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Shelter group makes final visit to city council

The Pike Animal Shelter group came before the Troy City Council for its third and likely final time Tuesday in hopes of securing a long-term funding partnership.

But, the group, along with other agencies, will be waiting for that decision until the city is prepared to present its next budget, which begins Oct. 1.

The group is seeking around $82,000 per year from the city to fund the operations of a new animal shelter to replace the current facility run by the Troy Police Department.

A city funding commitment is all the group members have said is lacking in the building of a facility that will house both cats and dogs and fund one and a half jobs, among other things.

“We are at the top of the mountain and ready to build this shelter, and we appreciate the community bringing us to this point,” said Donna Schubert, chair of the shelter’s founders’ society. “There is no doubt a very pressing need for animal resources.”

Schubert did present options to council members Tuesday to reduce the city’s expense by using in-kind resources.

Some of those included using a current city employee to assist in the part-time role of the shelter operations; using the city’s Website to host the shelter’s page; and providing in-kind water, sewer, electric, garbage and maintenance and grounds costs with city services.

If the council chose that route, the shelter group could ask for around $58,000 per year instead.

Troy Mayor Jimmy Lunsford said the shelter isn’t the only group seeking new funds this year, and it would take some review before he could provide a recommendation.

With planning completed on the project to build a new Troy Public Library, plus official funding requests from the Boys and Girls Club and the Pike County Emergency Management Agency, Lunsford said the city would need to take a look at where it stands financially.

“The way we look at appropriations is we have a pool of money, and that pool has been reduced over the last year,” Lunsford said.

The approximately $550,000 fund is used on agencies like the Pike County Economic Development Corporation and East Central Mental Health, for example.

“And we’ve got to fit all this in. If our budget allows us to increase, we’ve got more room to do that. If not, we will have to shift priorities,” Lunsford said.

Though the funding of Troy Regional Medical Center is not part of the city’s appropriations funds, Lunsford said its operations will play a role in these decisions.

“The hospital stands on its own, but obviously in the entire budgeting process it plays a role,” Lunsford said. “The way I read the financials, the hospital seems to be turning around and should not be a negative. But, I’ve got to confirm where we actually stand before I make recommendations.”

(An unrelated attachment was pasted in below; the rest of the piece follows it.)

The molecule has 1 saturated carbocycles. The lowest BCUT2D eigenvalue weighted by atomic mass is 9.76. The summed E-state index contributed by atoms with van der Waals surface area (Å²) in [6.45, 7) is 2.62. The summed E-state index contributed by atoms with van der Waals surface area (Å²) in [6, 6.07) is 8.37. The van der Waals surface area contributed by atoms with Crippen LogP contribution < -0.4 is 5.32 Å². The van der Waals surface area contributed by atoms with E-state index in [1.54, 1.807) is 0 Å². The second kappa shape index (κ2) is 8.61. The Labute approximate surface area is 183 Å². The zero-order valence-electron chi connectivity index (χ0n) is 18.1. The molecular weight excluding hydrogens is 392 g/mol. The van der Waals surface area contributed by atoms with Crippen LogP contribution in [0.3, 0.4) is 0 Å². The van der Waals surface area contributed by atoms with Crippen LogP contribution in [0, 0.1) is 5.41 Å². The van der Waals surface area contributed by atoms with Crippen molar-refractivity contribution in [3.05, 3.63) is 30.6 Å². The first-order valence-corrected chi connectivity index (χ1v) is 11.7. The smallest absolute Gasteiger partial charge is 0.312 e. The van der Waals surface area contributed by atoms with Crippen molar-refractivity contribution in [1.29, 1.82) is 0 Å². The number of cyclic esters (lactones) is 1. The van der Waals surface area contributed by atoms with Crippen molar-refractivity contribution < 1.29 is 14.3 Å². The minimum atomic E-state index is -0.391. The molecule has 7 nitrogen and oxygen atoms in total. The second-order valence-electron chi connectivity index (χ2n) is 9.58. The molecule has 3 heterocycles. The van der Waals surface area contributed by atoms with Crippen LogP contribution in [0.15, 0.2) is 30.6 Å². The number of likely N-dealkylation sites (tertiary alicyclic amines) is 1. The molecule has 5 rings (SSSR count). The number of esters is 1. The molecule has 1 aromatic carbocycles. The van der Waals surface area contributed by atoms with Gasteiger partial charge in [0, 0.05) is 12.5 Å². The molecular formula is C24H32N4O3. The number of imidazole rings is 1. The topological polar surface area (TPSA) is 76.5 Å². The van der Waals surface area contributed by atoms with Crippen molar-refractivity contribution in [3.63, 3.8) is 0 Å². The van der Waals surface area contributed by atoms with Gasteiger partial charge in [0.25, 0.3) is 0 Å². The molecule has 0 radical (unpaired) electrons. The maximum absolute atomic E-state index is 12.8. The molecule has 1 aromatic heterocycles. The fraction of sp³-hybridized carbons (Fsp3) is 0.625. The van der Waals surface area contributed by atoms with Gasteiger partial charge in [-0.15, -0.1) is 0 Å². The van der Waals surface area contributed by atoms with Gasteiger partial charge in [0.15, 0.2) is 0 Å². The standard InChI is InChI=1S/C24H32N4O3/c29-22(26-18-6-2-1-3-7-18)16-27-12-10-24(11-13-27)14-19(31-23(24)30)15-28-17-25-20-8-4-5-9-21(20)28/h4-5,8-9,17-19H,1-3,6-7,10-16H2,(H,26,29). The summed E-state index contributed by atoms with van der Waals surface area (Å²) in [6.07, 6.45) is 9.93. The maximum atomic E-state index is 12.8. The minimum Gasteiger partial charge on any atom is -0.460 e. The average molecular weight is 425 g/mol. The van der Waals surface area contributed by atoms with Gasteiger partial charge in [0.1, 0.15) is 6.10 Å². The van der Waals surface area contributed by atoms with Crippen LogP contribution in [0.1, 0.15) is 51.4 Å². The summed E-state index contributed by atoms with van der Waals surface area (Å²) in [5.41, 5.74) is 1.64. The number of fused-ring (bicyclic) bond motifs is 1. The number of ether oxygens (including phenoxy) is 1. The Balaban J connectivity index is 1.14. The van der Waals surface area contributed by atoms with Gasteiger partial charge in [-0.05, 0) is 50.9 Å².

The shelter group currently has two acres of land on Henderson Highway dedicated to its future home, and members say they believe the building will be a positive business investment for the council to make.

“The city of Troy has a lot of excellent things. We have an excellent Airport, excellent Sportsplex, but a bad little doghouse,” said Chris Schubert, group member.

“We can turn this into a source of pride for our community.”

In its last visit with the city council, the shelter group took the council on a visit to the shelter, where some 20 dogs had been euthanized sometime before the visit. Before the group left, Lunsford spoke on the situation.

“I take full responsibility for the incident you observed,” he said. “When (the shelter group) told me they were going to visit the shelter, they said they didn’t want me to tell the Police Chief we were going so they wouldn’t do an unusual cleaning.”

But, Lunsford said the dogs had already been euthanized by that time.

Also in council business, the city joined a partnership with the Southeast Alabama Gas District to form a new supply for wholesale distribution of gas to large suppliers.

It’s a move that was requested by SEAGD to form a new partnership with its 14-member owners, which include Troy and surrounding cities. The partnership could ultimately bring new revenues to the city.

The council also granted a retail liquor license to Buffalo Junction Sports Grill that is getting new ownership and passed a resolution to dilapidate a home at 105 Hodges Street.